• Silly Me! (Score:3, Funny)

    by Cap'n Canuck ( 622106 ) on Friday November 22, 2002 @03:23PM (#4733991)
    And here I thought it was Mr. Peabody that invented the Wayback Machine. No, hang on, it was Al Gore...

    But seriously, unless you know about this project, and the fact that you can ask to remove data from the archives (though there's no reference as to how to actually do it), it means that your Internet past can haunt you forever.

    Or at least until simultaneous attacks occur on Cairo and San Francisco...
    • I just realized - if terrorists blow up Cairo and the Bay area, I'm going to be the first one on the suspect list!

      Damn! Now I'm really interested in how to remove stuff from their archive!
  • by RhBaby ( 224440 ) on Friday November 22, 2002 @03:25PM (#4734011) Homepage

    In the interest of full disclosure, I wrote it, so be gentle.
  • by paughsw ( 620959 ) on Friday November 22, 2002 @03:29PM (#4734059)
    I put in into the wayback machine and my computer exploded!
    • Oh Contraire

      The first *working* link from
      October 11th 1997 []

      Notice how it says The Archive will provide historians, researchers, scholars, and others access to this vast collection of data (reaching ten terabytes), and ensure the longevity of this information.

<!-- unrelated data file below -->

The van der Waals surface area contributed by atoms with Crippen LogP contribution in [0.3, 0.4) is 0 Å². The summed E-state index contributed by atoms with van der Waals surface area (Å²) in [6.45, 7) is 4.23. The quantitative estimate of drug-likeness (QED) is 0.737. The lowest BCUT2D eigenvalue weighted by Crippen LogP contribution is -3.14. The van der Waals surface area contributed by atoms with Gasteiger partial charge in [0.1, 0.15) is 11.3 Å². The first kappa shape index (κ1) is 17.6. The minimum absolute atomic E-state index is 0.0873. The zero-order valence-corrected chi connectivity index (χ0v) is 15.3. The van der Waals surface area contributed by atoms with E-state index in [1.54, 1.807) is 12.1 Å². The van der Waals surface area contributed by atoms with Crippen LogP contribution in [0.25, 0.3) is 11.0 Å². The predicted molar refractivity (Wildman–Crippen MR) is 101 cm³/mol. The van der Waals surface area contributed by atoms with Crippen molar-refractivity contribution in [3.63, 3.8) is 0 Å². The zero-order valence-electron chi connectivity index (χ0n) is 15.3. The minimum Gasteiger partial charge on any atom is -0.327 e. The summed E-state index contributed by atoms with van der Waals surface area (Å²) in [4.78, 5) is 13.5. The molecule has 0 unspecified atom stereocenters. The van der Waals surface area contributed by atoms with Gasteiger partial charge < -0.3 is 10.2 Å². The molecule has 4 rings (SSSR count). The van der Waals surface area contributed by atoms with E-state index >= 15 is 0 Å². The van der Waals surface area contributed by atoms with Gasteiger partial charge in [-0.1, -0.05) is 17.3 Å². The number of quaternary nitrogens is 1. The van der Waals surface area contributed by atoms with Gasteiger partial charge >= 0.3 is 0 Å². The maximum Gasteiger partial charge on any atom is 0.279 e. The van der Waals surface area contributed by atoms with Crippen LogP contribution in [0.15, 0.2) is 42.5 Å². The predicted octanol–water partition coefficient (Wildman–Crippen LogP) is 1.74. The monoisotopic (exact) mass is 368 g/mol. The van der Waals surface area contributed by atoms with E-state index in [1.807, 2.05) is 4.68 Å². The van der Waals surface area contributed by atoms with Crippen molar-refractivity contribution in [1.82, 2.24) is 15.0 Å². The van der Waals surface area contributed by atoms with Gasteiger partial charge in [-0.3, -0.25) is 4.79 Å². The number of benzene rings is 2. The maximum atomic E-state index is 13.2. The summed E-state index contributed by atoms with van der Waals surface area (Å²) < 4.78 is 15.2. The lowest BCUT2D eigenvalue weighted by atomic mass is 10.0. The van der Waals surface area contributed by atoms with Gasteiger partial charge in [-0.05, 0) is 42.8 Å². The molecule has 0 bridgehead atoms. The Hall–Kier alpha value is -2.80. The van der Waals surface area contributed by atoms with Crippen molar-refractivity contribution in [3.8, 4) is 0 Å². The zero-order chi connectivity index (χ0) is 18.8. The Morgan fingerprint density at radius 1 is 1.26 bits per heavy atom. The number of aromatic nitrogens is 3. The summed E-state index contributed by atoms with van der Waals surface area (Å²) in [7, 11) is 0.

Oh how the times have changed.
      BTW: Considering the importance of the archive, be gentle! Slashdoting == bad!
  • See also (Score:4, Informative)

    by danlyke ( 149938 ) on Friday November 22, 2002 @03:29PM (#4734061) Homepage
    For other Brewster Kahle interviews, see also the Slashdot story [] that pointed to the O'Reilly interview [] and the Slashdot story [] that pointed to the Feed magazine interview [] (which is currently unaccessible from my machine).
  • by dsanfte ( 443781 ) on Friday November 22, 2002 @03:34PM (#4734102) Journal
    I was curious to how the Wayback Machine's operators view its legal status... I mean, it's not really a search engine in the broadly accepted meaning of the term. It doesn't just search what's out there, it archives entire pages of old information; And while search engine sites do this (google), this is ALL the wayback machine site does.